Lidge: MLB Season Won't Happen Without "Radical" Changes

Forget about a shortened season; MLB is perilously close to losing the 2020 campaign altogether

Tiki and Tierney
April 09, 2020 - 9:52 am
Rob Manfred MLB Commissioner

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While the coronavirus pandemic continues to spread across the United States, Major League Baseball is reportedly mulling a plan in which the 2020 season is played in fan-less stadiums in and around Phoenix.

That is a drastic, radical idea, and for Brandon Tierney, the writing on the wall is clear: Forget about a condensed season; MLB is perilously close to losing the 2020 season altogether.

Former MLB closer and current MLB Network radio host Brad Lidge sees it the exact same way.

“Yes, I do,” Lidge said on Tiki & Tierney. “At the end of the day, every different sport is going to have to figure out its format and what’s going to work. It just so happens that baseball right now is the one that’s on the block, so to speak. If baseball can’t figure this out, then what are the other sports going to do when their time comes around? It’s just one of those things where everyone is looking at Major League Baseball.”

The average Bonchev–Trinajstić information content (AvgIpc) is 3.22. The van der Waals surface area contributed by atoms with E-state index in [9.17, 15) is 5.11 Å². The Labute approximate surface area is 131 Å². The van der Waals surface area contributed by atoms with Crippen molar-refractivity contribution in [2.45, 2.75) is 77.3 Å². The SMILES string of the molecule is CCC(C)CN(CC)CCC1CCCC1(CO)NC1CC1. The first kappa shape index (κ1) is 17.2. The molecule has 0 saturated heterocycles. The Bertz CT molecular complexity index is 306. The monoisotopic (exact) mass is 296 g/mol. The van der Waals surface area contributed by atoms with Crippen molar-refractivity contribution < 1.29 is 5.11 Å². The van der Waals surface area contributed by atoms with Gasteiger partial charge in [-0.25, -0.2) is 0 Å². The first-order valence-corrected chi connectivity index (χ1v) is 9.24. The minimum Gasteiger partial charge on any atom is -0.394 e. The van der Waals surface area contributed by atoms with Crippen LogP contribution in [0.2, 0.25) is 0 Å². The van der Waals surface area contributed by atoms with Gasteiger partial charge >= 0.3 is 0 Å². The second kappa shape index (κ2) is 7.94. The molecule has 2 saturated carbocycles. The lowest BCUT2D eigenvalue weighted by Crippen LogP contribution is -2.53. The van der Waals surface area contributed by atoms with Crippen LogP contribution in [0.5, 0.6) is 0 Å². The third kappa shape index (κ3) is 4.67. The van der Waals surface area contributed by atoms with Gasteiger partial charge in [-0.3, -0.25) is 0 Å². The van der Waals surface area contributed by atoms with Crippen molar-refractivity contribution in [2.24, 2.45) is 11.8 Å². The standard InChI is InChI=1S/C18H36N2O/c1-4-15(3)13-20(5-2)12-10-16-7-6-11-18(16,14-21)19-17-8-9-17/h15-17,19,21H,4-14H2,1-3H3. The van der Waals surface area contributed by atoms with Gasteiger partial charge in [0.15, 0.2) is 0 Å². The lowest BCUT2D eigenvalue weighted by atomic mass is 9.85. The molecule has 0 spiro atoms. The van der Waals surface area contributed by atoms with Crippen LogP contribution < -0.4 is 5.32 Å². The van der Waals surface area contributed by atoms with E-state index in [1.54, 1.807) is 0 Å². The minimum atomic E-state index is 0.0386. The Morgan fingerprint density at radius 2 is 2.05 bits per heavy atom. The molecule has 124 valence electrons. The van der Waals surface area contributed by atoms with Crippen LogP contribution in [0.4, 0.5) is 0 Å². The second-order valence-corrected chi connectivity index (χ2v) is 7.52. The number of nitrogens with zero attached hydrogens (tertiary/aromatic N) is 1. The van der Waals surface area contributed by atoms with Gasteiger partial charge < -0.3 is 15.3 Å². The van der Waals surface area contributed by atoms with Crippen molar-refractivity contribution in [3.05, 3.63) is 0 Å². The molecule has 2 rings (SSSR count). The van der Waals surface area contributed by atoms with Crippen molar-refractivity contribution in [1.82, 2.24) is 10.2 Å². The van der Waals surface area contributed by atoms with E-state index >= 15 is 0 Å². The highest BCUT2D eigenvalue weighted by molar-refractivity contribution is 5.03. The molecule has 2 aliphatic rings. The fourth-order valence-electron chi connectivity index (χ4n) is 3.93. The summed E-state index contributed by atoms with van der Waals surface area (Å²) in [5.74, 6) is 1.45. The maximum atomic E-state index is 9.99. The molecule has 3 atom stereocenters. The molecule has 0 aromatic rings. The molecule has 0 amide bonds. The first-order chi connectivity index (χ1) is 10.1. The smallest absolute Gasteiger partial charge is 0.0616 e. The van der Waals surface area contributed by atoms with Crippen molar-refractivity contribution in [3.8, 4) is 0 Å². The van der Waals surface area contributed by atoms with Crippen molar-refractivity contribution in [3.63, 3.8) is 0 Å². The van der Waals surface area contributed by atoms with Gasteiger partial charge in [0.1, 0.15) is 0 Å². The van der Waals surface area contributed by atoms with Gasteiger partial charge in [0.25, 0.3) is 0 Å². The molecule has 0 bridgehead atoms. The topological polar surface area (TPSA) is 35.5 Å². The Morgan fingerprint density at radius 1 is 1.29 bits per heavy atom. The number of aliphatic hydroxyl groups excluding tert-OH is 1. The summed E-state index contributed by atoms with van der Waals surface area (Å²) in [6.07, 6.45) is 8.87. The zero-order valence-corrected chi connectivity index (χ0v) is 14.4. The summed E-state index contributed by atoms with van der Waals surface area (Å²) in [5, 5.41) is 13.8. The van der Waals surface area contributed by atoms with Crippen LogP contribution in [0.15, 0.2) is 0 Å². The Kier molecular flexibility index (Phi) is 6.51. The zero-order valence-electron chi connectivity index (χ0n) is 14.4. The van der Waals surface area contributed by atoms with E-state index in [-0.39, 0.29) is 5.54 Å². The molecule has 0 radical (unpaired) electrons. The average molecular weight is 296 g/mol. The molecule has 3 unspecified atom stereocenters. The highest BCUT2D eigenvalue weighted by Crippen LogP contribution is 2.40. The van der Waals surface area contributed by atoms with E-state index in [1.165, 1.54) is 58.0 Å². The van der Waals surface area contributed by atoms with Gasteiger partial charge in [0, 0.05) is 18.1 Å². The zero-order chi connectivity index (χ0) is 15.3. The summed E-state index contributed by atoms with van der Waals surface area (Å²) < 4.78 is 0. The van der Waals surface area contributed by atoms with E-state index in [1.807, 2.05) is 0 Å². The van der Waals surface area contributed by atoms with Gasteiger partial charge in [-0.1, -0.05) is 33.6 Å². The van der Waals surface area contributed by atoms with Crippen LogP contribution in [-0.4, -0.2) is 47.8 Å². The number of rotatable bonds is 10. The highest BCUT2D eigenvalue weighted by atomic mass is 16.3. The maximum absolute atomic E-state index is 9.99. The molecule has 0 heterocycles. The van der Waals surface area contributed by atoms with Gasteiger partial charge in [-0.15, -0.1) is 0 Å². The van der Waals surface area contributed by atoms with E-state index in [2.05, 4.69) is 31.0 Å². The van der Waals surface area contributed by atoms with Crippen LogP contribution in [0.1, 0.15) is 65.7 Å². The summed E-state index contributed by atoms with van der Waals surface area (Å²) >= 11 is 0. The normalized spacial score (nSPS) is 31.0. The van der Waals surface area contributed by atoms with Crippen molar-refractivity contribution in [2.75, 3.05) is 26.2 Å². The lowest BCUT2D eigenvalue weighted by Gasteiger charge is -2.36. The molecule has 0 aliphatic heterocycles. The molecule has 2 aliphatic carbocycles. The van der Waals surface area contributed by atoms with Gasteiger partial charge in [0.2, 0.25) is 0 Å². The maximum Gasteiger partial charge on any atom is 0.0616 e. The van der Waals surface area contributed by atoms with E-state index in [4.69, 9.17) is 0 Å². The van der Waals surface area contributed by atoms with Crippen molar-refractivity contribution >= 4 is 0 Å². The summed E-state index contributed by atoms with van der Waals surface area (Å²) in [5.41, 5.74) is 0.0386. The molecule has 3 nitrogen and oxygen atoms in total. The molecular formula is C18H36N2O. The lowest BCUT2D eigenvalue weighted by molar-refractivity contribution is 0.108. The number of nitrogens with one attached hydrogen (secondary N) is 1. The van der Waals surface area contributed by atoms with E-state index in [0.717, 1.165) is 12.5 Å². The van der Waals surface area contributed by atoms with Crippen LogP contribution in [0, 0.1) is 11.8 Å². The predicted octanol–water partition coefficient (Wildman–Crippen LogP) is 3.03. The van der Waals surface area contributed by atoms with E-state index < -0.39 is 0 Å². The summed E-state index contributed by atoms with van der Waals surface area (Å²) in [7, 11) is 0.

While evidence suggests that efforts to “flatten the curve” could be working, the United States isn’t out of the coronavirus woods yet. In fact, it might not be close.

“What does social distancing look like on the other side of that?” Lidge asked. “ We don’t know, but it’s not likely everyone is just going to cram into a stadium all of a sudden again. There’s going to have to be a lot of trial and error with baseball, and they’re going to have to be okay with basically having baseball on Mars in terms of the rules for a while. Otherwise there can’t be a season. At the end of the day, if baseball doesn’t make a radical, massive change this year, I don’t see any way for the guys to get on the field. In truth, I don’t really see any way for baseball to kind of happen as normal this year with or without fans. The game is going to look dramatically different.”

Baseball is reportedly considering several rule changes, including an electronic strike zone, seven-inning games, and players sitting in the stands – as opposed to the dugout – at least six feet apart.

“Because there’s some opportunities in this, it’s really all about getting the players union and the players themselves on board,” Lidge said. “The players have plenty of incentive to get out there because it is their salary on the line at some point. A lot of guys, you take a year out of the prime of their career, that doesn’t bode well for anybody. If they don’t make these massive, radical changes, they’re just not going to be able to get on the field this year.”